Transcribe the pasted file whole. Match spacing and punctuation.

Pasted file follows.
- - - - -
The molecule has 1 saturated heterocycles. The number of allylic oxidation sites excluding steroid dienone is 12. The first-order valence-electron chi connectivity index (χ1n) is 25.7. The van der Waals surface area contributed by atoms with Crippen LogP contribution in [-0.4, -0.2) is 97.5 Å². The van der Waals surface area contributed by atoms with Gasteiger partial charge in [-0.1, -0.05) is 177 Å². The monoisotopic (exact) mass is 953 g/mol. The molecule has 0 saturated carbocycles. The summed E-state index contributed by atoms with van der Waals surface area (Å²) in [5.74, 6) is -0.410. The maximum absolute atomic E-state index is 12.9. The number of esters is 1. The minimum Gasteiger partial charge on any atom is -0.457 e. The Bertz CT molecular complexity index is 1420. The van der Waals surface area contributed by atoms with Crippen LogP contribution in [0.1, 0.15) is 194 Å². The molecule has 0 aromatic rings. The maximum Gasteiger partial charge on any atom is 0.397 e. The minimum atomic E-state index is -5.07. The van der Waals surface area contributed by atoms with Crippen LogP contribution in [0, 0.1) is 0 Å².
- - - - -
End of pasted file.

The molecule has 1 saturated heterocycles. The number of allylic oxidation sites excluding steroid dienone is 12. The first-order valence-electron chi connectivity index (χ1n) is 25.7. The van der Waals surface area contributed by atoms with Crippen LogP contribution in [-0.4, -0.2) is 97.5 Å². The van der Waals surface area contributed by atoms with Gasteiger partial charge in [-0.1, -0.05) is 177 Å². The monoisotopic (exact) mass is 953 g/mol. The molecule has 0 saturated carbocycles. The summed E-state index contributed by atoms with van der Waals surface area (Å²) in [5.74, 6) is -0.410. The maximum absolute atomic E-state index is 12.9. The number of esters is 1. The minimum Gasteiger partial charge on any atom is -0.457 e. The Bertz CT molecular complexity index is 1420. The van der Waals surface area contributed by atoms with Crippen LogP contribution in [0.1, 0.15) is 194 Å². The molecule has 0 aromatic rings. The maximum Gasteiger partial charge on any atom is 0.397 e. The minimum atomic E-state index is -5.07. The van der Waals surface area contributed by atoms with Crippen LogP contribution in [0, 0.1) is 0 Å².